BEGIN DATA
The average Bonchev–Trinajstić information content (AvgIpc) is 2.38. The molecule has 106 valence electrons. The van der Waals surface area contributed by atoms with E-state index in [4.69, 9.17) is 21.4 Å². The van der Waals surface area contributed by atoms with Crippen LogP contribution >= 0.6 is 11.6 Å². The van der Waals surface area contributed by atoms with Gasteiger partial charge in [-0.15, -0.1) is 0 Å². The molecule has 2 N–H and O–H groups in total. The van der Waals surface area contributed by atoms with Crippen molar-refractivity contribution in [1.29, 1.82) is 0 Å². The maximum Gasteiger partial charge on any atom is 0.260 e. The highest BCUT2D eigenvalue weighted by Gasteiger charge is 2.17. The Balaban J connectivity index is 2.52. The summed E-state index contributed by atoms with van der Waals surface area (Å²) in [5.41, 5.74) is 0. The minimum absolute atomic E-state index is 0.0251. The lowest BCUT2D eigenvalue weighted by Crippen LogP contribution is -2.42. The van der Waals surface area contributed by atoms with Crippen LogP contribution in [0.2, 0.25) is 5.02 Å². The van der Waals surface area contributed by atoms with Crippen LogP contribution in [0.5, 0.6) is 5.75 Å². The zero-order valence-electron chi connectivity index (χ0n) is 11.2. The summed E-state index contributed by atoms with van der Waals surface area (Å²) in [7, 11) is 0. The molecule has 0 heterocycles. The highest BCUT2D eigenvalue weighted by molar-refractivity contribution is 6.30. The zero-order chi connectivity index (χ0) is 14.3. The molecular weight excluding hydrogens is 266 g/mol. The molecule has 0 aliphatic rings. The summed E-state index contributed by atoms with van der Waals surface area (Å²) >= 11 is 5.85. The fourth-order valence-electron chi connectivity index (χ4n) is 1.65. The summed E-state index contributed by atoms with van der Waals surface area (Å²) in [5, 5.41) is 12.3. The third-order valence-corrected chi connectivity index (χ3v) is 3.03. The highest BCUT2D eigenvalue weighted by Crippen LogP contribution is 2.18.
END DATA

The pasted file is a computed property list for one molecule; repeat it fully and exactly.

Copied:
The average Bonchev–Trinajstić information content (AvgIpc) is 2.38. The molecule has 106 valence electrons. The van der Waals surface area contributed by atoms with E-state index in [4.69, 9.17) is 21.4 Å². The van der Waals surface area contributed by atoms with Crippen LogP contribution >= 0.6 is 11.6 Å². The van der Waals surface area contributed by atoms with Gasteiger partial charge in [-0.15, -0.1) is 0 Å². The molecule has 2 N–H and O–H groups in total. The van der Waals surface area contributed by atoms with Crippen molar-refractivity contribution in [1.29, 1.82) is 0 Å². The maximum Gasteiger partial charge on any atom is 0.260 e. The highest BCUT2D eigenvalue weighted by Gasteiger charge is 2.17. The Balaban J connectivity index is 2.52. The summed E-state index contributed by atoms with van der Waals surface area (Å²) in [5.41, 5.74) is 0. The minimum absolute atomic E-state index is 0.0251. The lowest BCUT2D eigenvalue weighted by Crippen LogP contribution is -2.42. The van der Waals surface area contributed by atoms with Crippen LogP contribution in [0.2, 0.25) is 5.02 Å². The van der Waals surface area contributed by atoms with Crippen LogP contribution in [0.5, 0.6) is 5.75 Å². The zero-order valence-electron chi connectivity index (χ0n) is 11.2. The summed E-state index contributed by atoms with van der Waals surface area (Å²) in [7, 11) is 0. The molecule has 0 heterocycles. The highest BCUT2D eigenvalue weighted by molar-refractivity contribution is 6.30. The zero-order chi connectivity index (χ0) is 14.3. The molecular weight excluding hydrogens is 266 g/mol. The molecule has 0 aliphatic rings. The summed E-state index contributed by atoms with van der Waals surface area (Å²) >= 11 is 5.85. The fourth-order valence-electron chi connectivity index (χ4n) is 1.65. The summed E-state index contributed by atoms with van der Waals surface area (Å²) in [5, 5.41) is 12.3. The third-order valence-corrected chi connectivity index (χ3v) is 3.03. The highest BCUT2D eigenvalue weighted by Crippen LogP contribution is 2.18.